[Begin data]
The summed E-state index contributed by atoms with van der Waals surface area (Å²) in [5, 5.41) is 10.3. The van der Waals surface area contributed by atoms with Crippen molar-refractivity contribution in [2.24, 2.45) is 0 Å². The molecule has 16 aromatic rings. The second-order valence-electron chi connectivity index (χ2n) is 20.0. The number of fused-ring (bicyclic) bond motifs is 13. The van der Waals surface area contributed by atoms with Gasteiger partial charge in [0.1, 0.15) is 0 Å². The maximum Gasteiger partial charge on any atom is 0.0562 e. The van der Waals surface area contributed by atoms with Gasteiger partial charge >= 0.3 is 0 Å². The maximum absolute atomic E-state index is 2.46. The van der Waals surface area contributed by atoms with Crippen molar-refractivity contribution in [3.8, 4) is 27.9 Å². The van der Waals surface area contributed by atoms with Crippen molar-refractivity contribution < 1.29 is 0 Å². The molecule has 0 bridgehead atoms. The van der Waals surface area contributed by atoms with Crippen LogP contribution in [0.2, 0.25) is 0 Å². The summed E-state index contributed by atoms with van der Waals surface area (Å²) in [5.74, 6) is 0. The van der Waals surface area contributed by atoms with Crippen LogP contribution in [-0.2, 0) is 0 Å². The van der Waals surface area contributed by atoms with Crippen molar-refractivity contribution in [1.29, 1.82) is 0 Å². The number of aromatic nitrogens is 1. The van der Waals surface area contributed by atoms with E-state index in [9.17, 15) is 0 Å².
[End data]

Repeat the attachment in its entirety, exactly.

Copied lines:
The summed E-state index contributed by atoms with van der Waals surface area (Å²) in [5, 5.41) is 10.3. The van der Waals surface area contributed by atoms with Crippen molar-refractivity contribution in [2.24, 2.45) is 0 Å². The molecule has 16 aromatic rings. The second-order valence-electron chi connectivity index (χ2n) is 20.0. The number of fused-ring (bicyclic) bond motifs is 13. The van der Waals surface area contributed by atoms with Gasteiger partial charge in [0.1, 0.15) is 0 Å². The maximum Gasteiger partial charge on any atom is 0.0562 e. The van der Waals surface area contributed by atoms with Gasteiger partial charge >= 0.3 is 0 Å². The maximum absolute atomic E-state index is 2.46. The van der Waals surface area contributed by atoms with Crippen molar-refractivity contribution in [3.8, 4) is 27.9 Å². The van der Waals surface area contributed by atoms with Crippen molar-refractivity contribution < 1.29 is 0 Å². The molecule has 0 bridgehead atoms. The van der Waals surface area contributed by atoms with Crippen LogP contribution in [0.2, 0.25) is 0 Å². The summed E-state index contributed by atoms with van der Waals surface area (Å²) in [5.74, 6) is 0. The van der Waals surface area contributed by atoms with Crippen LogP contribution in [-0.2, 0) is 0 Å². The van der Waals surface area contributed by atoms with Crippen molar-refractivity contribution in [1.29, 1.82) is 0 Å². The number of aromatic nitrogens is 1. The van der Waals surface area contributed by atoms with E-state index in [9.17, 15) is 0 Å².